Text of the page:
“Last year [Henricus Regius] published a book entitled Fundamenta physicæ [sic] in which, concerning physics and medicine, it seems he has taken everything from my writings, those I have published as well as a still imperfect work on the nature of animals that fell into his hands; nevertheless, because he transcribed it poorly and changed the order, and denied certain truths of metaphysics on which all physics must be founded, I am obliged to disown the work entirely.” (Descartes, Preface to the French translation of Principia Philosophiæ, 1647)
René Descartes (1596–1650) is well known to the general public as “the father of modern philosophy,” the creator of that paradigmatically modern movement, Cartesianism. By contrast Henricus Regius (Henrik de Roy; 1598–1679) is known for the most part only to dedicated specialists. Yet a consideration of the case of Regius can serve to illustrate the extent to which Descartes did not have complete control over his creation.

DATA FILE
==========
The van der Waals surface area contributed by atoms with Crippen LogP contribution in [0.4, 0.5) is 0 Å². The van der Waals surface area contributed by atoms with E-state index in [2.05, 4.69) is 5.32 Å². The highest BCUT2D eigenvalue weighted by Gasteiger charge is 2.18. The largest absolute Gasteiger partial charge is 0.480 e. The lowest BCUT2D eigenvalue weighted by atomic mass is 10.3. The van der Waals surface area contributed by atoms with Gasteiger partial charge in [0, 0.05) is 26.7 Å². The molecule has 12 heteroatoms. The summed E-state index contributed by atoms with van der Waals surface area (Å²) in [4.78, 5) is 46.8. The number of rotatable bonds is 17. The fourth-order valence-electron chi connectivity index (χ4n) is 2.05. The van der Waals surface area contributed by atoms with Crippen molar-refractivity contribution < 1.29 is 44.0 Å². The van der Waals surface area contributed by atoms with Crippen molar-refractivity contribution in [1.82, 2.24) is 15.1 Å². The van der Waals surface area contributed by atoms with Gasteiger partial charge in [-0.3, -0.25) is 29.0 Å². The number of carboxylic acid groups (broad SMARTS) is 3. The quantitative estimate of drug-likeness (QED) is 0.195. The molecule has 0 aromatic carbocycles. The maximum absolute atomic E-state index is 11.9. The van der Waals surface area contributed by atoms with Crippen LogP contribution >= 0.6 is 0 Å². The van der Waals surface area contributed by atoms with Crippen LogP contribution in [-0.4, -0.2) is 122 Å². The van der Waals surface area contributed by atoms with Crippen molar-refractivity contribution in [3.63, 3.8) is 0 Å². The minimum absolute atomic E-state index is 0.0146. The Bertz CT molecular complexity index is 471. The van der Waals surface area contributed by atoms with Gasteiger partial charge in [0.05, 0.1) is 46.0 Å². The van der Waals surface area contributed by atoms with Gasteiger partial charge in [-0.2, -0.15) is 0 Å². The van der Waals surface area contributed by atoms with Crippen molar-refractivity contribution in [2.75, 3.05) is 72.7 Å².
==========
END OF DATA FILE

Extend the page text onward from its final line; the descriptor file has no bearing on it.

This case is a curious one. Regius was a professor of medicine at the University of Utrecht. He was much taken with the views he had read in the scientific essays accompanying Descartes’s Discours de la méthode (1637), and was one of the first to introduce Descartes’s new mechanistic account of the material world into the Dutch academy. Regius also was the point man for the defense of Descartes against the attacks of his traditionalist critic, the Utrecht Rector Gibertus Voetius. Descartes subsequently wrote concerning Regius that he is “so confident of his intelligence” that there is nothing in his writings that “I could not freely acknowledge as my own” (Epistola ad Voetium, 1643). Yet a mere four years later, in the passage from his preface cited above, Descartes angrily denounces Regius, charging him with plagiarism, and incompetent plagiarism at that. So how is it that in such a short period of time we go from Regius the trusted Cartesian disciple to Regius the despised Cartesian outcast?